Montgomery Planning Invites Community to Attend a Discussion on the Future of Food

December 30, 2019

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January 14th discussion is part of Thrive Montgomery 2050 effort and will explore the evolving nature of food production and farming.

Silver Spring, MDThe Montgomery County Planning Department, part of the Maryland-National Capital Park and Planning Commission, is hosting a moderated discussion on the future of food production and farming in Montgomery County on January 14, 2020 from 6 to 7:30 p.m. at Planning Department headquarters (8787 Georgia Avenue, Silver Spring, MD). “The Future of Food” session is the first part of the Big Ideas Series featuring speakers discussing quality of life and land use ideas for the county’s future. The series is part of the Montgomery Planning effort to update the county’s General Plan, known as Thrive Montgomery 2050. The session will be available live and on-demand online. RSVPs are encouraged by not required.

Credits for certification maintenance (CM) for members of the American Institute of Certified Planners (AICP) and American Society of Landscape Architects (ASLA) attending the series are available.

The Future of Food

Farming and farmland in Montgomery County continue to evolve since the establishment of the county’s Agricultural Reserve nearly four decades ago. While traditional agricultural activities, including grain farms and livestock operations have sustained, Montgomery County has more recently experienced an increase in tabletop food production, horticulture and agritourism industries. Furthermore, access to healthy food and overall health has a direct correlation to wealth, race and ethnicity in the United States. How can we provide healthy food access for all residents to foster an equitable, prosperous future in Montgomery County? Learn from experienced farmers working in urban, suburban and rural areas in Montgomery County and Washington, DC on how to plan for food production.

About the Panel

Daryll Perkins, Director of Impact and Co-Founder of Broccoli City Festival
Mr. Perkins is a social enterprise developer focused on building sustainable, engaged, and thriving communities. He has over ten years of experience building social enterprises and national award-winning programs/campaigns that fight poverty and pollution, shift culture towards health and wellness, and mobilize people to action. As a co-founder of the Broccoli City Festival and Conference, he has mobilized his social business ventures to implement innovative programs and campaigns aimed at creating higher standards of sustainable living, environmental sustainability, renewable energy, economic opportunity, and access to high-quality food and shelter in impacted communities.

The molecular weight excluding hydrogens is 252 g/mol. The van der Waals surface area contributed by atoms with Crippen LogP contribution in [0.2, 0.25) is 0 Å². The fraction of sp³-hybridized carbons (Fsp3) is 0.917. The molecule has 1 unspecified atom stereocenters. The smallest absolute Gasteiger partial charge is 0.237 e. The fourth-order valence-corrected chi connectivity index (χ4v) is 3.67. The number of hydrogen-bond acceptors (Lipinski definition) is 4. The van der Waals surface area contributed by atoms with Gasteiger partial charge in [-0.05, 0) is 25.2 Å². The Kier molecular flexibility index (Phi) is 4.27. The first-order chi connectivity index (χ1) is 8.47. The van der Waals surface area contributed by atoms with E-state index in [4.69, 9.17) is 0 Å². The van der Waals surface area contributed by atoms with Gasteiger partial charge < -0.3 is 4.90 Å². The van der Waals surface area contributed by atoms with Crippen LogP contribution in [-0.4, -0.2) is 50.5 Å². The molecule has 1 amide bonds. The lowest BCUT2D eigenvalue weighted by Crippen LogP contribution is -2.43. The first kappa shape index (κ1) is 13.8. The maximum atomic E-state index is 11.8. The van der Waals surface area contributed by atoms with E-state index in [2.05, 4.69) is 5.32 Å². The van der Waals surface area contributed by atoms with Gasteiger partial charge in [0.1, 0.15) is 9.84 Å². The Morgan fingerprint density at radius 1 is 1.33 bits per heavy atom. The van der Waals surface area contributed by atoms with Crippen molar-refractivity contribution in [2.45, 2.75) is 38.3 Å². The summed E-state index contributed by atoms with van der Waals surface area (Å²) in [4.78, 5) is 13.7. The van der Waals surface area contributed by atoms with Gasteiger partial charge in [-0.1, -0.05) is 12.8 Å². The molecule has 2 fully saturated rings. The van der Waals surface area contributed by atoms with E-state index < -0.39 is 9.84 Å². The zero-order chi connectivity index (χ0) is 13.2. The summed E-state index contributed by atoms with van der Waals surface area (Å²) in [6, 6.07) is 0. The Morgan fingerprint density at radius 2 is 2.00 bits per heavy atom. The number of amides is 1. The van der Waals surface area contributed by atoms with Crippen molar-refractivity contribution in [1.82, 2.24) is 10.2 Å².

Hannah Sholder, Co-Founder and Director of Land Stewardship at the Charles Koiner Center for Urban Farming
Ms. Sholder is a housing, community and economic development specialist. She has over ten years of experience working with individuals and organizations both internationally and domestically to support the creation of equitable, sustainable and inclusive communities. Hannah creates conservation land trusts and community land trusts to remove land from the speculative market and preserve it for affordable housing, community-driven economic development, and urban agriculture. Hannah is a Fulbright Scholar, holds a BA from Wellesley College and has master’s degrees from UC Berkeley.  In 2016, Hannah started volunteering with Charles Koiner, and over the course of three years tried to absorb as much of his farming wisdom as possible. In 2018, she co-founded the Charles Koiner Center for Urban Farming (CKC Farming) to share Charlie’s knowledge with the next generation and preserve his farm. Hannah now serves as CKC’s Deputy Director, Interim Farm Manager and Program Director for Land Stewardship.

Ben Butler, Farm and Finance Manager, Butler’s Orchard
Mr. Butler is a member of the third generation of Butler’s. He returned to the family farm after graduating from the University of Maryland with a degree in Horticulture and Crop Production in 2010. Ben is responsible for day-to-day farm operations, crop production and long-term planning, as well as overseeing the financial health of the company. He feels a personal commitment to be involved and give back to the community that has supported Butler’s Orchard for nearly seven decades. Mr. Butler has an endless desire for knowledge and is dedicated to growing the finest, most nutritious fruits and vegetables possible for his family and yours. He strives to advocate for the agricultural industry serving on the Board of the Montgomery County Agricultural Center, working with the Montgomery County Agricultural Fair, and participating in Montgomery County Young Farmers, and the Young Growers Alliance, and the  LEAD Maryland Class X. Ben is proud of our agricultural heritage and humbled by the legacy and reputation of the Butler name within the community.